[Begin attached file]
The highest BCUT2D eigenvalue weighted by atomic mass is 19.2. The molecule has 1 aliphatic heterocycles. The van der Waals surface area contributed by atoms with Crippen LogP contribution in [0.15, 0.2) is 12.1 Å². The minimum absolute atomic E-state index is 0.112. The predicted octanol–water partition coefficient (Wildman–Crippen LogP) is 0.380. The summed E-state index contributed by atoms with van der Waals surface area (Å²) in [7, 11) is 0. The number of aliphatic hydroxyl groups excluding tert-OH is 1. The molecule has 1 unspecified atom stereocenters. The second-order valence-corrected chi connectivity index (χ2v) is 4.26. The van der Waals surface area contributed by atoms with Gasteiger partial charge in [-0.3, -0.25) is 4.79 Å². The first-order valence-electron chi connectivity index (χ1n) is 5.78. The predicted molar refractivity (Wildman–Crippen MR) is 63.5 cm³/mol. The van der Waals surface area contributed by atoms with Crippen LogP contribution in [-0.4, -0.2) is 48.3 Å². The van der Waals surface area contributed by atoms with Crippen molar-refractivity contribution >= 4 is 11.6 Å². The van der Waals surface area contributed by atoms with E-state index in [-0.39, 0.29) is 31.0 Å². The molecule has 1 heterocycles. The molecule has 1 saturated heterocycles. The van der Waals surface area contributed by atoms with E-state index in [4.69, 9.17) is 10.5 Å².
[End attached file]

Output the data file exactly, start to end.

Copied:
The highest BCUT2D eigenvalue weighted by atomic mass is 19.2. The molecule has 1 aliphatic heterocycles. The van der Waals surface area contributed by atoms with Crippen LogP contribution in [0.15, 0.2) is 12.1 Å². The minimum absolute atomic E-state index is 0.112. The predicted octanol–water partition coefficient (Wildman–Crippen LogP) is 0.380. The summed E-state index contributed by atoms with van der Waals surface area (Å²) in [7, 11) is 0. The number of aliphatic hydroxyl groups excluding tert-OH is 1. The molecule has 1 unspecified atom stereocenters. The second-order valence-corrected chi connectivity index (χ2v) is 4.26. The van der Waals surface area contributed by atoms with Gasteiger partial charge in [-0.3, -0.25) is 4.79 Å². The first-order valence-electron chi connectivity index (χ1n) is 5.78. The predicted molar refractivity (Wildman–Crippen MR) is 63.5 cm³/mol. The van der Waals surface area contributed by atoms with Crippen LogP contribution in [-0.4, -0.2) is 48.3 Å². The van der Waals surface area contributed by atoms with Crippen molar-refractivity contribution >= 4 is 11.6 Å². The van der Waals surface area contributed by atoms with E-state index in [-0.39, 0.29) is 31.0 Å². The molecule has 1 heterocycles. The molecule has 1 saturated heterocycles. The van der Waals surface area contributed by atoms with E-state index in [4.69, 9.17) is 10.5 Å².